EPA and the Army Corps' Rule to Define 'Waters of the United States' [September 1, 2015] [open pdf - 784KB]
"On May 27, the Environmental Protection Agency (EPA) and the U.S. Army Corps of Engineers (Corps) jointly announced a final rule defining the scope of waters protected under the Clean Water Act (CWA). The rule revises regulations that have been in place for more than 25 years. Revisions are being made in light of 2001 and 2006 Supreme Court rulings that interpreted the regulatory scope of the CWA more narrowly than the agencies and lower courts were then doing, and created uncertainty about the appropriate scope of waters protected under the CWA. According to the agencies, the new rule revises the existing administrative definition of 'waters of the United States' consistent with the CWA, legal rulings, the agencies' expertise and experience, and science concerning the interconnectedness of tributaries, wetlands, and other waters and effects of these connections on the chemical, physical, and biological integrity of downstream waters. Waters that are 'jurisdictional' are subject to the multiple regulatory requirements of the CWA. Non-jurisdictional waters are not subject to those requirements. This report describes the final revised rule--which the agencies refer to as the Clean Water Rule--and includes a table comparing the existing regulatory language that defines 'waters of the United States' with the revisions. The rule is particularly focused on clarifying the regulatory status of surface waters located in isolated places in a landscape. It does not modify some categories of waters that are jurisdictional under existing rules (traditional navigable waters, interstate waters and wetlands, the territorial seas, and impoundments). The rule also lists waters that would not be jurisdictional, such as prior converted cropland and certain ditches. It makes no change to existing statutory exclusions, such as CWA permit exemptions for normal farming and ranching activities."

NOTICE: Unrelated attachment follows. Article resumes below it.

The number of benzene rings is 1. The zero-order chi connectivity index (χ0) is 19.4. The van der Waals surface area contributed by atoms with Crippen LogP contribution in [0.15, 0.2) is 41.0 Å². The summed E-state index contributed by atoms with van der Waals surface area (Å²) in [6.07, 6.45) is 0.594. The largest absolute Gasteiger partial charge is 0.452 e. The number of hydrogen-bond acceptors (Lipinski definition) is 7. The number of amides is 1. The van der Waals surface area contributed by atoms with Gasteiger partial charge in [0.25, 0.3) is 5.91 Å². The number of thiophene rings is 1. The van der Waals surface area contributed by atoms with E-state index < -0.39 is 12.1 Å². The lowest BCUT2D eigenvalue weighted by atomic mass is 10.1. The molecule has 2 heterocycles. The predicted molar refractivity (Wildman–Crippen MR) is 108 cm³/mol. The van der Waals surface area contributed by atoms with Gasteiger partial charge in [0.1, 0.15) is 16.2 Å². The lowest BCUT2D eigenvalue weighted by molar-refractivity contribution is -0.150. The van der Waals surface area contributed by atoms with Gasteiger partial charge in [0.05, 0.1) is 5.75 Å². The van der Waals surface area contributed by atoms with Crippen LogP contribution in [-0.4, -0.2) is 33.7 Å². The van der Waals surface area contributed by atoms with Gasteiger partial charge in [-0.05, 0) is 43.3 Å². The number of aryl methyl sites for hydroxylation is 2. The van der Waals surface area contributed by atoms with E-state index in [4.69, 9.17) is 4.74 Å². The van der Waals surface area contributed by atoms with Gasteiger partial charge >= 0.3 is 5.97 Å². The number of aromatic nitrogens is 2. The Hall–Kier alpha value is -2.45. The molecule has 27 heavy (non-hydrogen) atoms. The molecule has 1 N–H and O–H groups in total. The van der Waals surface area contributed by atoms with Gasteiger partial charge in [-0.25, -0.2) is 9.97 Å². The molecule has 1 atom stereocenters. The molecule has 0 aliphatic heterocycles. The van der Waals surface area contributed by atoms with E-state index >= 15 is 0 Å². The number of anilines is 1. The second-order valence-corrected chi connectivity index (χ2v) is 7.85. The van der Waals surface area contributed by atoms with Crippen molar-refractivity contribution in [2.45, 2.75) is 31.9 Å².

CRS Report for Congress, R43455